Sports management has been a formalized educational discipline tied to the practice of sports management in the US for decades since Ohio University in 1966 started the first master’s program in the world. Andy Dolich was a student of the first cohort when this program started. However, the business of sports has really changed since 1966. Now, the business of sports has grown considerably in size, economic scope and professionalization, and today there are other great sports programs than Ohio University in the US, e.g., University of San Francisco’s Sport Management Master’s program where Andy Dolich and I both teach. Globalization, technology, data, new ownership models such as the growth of portfolio models and investments across various sports and international borders, and the application of sport as a geopolitical and soft power instrument are only a few of many important milestones, which emphasize the major changes with an impact on the sports industry since the 1960s. This article takes the audience on a brilliant journey in the business of sports, which illustrates vital managerial points related to owning, managing and operating a business in the sports industry.
Owners never fire themselves (Andy Dolich speaking about the tendency to fire executives and coaches in professional sports)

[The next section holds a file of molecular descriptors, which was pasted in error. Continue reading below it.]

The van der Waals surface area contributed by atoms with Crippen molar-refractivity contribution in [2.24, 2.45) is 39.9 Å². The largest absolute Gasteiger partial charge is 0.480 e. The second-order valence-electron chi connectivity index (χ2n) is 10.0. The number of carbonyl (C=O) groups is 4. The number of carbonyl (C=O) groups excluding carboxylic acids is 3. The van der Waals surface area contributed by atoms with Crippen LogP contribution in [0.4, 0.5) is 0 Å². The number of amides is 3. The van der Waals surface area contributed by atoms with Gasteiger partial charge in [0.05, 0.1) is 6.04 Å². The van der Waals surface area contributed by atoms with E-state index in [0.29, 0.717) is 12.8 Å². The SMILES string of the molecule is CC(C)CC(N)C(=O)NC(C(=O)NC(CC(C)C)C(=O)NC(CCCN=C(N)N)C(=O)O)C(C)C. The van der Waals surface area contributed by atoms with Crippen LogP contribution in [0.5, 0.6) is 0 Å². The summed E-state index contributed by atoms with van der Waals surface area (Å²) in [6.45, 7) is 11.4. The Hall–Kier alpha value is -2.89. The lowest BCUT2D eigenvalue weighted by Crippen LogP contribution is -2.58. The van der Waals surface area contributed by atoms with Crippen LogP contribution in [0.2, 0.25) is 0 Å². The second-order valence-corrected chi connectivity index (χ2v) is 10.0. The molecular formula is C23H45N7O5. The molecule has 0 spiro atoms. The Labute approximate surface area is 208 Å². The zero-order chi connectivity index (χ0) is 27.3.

There are different approaches to management and in contrast to the tendency reflected in the quote above (for instance, many coaches in professional sports only last in the job for a limited period and a study from CIES Football Observatory showed that coaches in professional football/soccer only were in the job for an average of 48o days on average), the Haas family, who is associated with the brand Levi Strauss & Co., had an excellent approach. As Andy Dolich notes, the Haas family bought the Oakland A’s baseball team in 1980s for just over $10 mio. Now, many players in professional baseball earn more than $10-13 mio. per year, which explains the sports industry development when it comes to the money flow in professional sports over time. However, when the Haas family bought the Oakland A´s from Charlie Finley, they invested in the organization and attached a community label on the ball club. The ownership viewed the organization as a community trust and gave people a chance to paint on the canvas by engaging with the fans in the organization’s public service approach. “By 1982, the A’s shattered their all-time franchise record with a season attendance of 1,735,493 and were named Baseball America’s Organization of the Year”.
Dolich describes how the Oakland A´s under Billy Martin’s leadership was revitalized by Billy Ball, a new brand concept of entertaining baseball and famous Billy Ball ads. Although the Billy Ball era didn’t throw off any championship titles, it provided the organization with an understanding of mixing entertaining play with more controllable brand promises off the pitch. Dolich goes from this narrative into commenting on a new time in sports business management characterized by the junction between sports, analytics and metrics tied to how baseball executive Sandy Alderson played a role in implementing the Moneyball aspect in the organization via his protégé Billy Beane, who is featured in the famous book by Michael Lewis. The story was later reproduced on the big screen with Hollywood actor Brad Pitt starring as Oakland A’s GM Billy Beane.